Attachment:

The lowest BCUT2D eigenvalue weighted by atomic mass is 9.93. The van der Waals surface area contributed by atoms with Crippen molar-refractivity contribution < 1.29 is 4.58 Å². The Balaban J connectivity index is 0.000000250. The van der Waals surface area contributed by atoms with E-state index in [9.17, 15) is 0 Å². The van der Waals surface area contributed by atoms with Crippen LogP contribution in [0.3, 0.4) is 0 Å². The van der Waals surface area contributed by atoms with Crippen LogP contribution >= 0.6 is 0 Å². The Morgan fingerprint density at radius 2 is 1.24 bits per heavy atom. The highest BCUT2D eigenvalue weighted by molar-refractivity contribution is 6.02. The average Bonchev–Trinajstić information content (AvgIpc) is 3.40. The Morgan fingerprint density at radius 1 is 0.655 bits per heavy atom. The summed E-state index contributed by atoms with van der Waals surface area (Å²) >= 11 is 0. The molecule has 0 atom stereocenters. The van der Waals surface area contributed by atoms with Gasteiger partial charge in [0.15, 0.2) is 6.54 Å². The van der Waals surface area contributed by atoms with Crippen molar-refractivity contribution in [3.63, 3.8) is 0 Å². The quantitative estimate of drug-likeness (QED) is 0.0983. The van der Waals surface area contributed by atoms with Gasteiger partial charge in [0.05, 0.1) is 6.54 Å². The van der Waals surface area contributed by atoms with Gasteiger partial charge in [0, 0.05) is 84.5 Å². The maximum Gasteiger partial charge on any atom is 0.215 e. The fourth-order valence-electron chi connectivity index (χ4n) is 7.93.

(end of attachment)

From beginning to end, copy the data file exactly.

The lowest BCUT2D eigenvalue weighted by atomic mass is 9.93. The van der Waals surface area contributed by atoms with Crippen molar-refractivity contribution < 1.29 is 4.58 Å². The Balaban J connectivity index is 0.000000250. The van der Waals surface area contributed by atoms with E-state index in [9.17, 15) is 0 Å². The van der Waals surface area contributed by atoms with Crippen LogP contribution in [0.3, 0.4) is 0 Å². The van der Waals surface area contributed by atoms with Crippen LogP contribution >= 0.6 is 0 Å². The Morgan fingerprint density at radius 2 is 1.24 bits per heavy atom. The highest BCUT2D eigenvalue weighted by molar-refractivity contribution is 6.02. The average Bonchev–Trinajstić information content (AvgIpc) is 3.40. The Morgan fingerprint density at radius 1 is 0.655 bits per heavy atom. The summed E-state index contributed by atoms with van der Waals surface area (Å²) >= 11 is 0. The molecule has 0 atom stereocenters. The van der Waals surface area contributed by atoms with Gasteiger partial charge in [0.15, 0.2) is 6.54 Å². The van der Waals surface area contributed by atoms with Crippen molar-refractivity contribution in [3.63, 3.8) is 0 Å². The quantitative estimate of drug-likeness (QED) is 0.0983. The van der Waals surface area contributed by atoms with Gasteiger partial charge in [0.05, 0.1) is 6.54 Å². The van der Waals surface area contributed by atoms with Gasteiger partial charge in [0, 0.05) is 84.5 Å². The maximum Gasteiger partial charge on any atom is 0.215 e. The fourth-order valence-electron chi connectivity index (χ4n) is 7.93.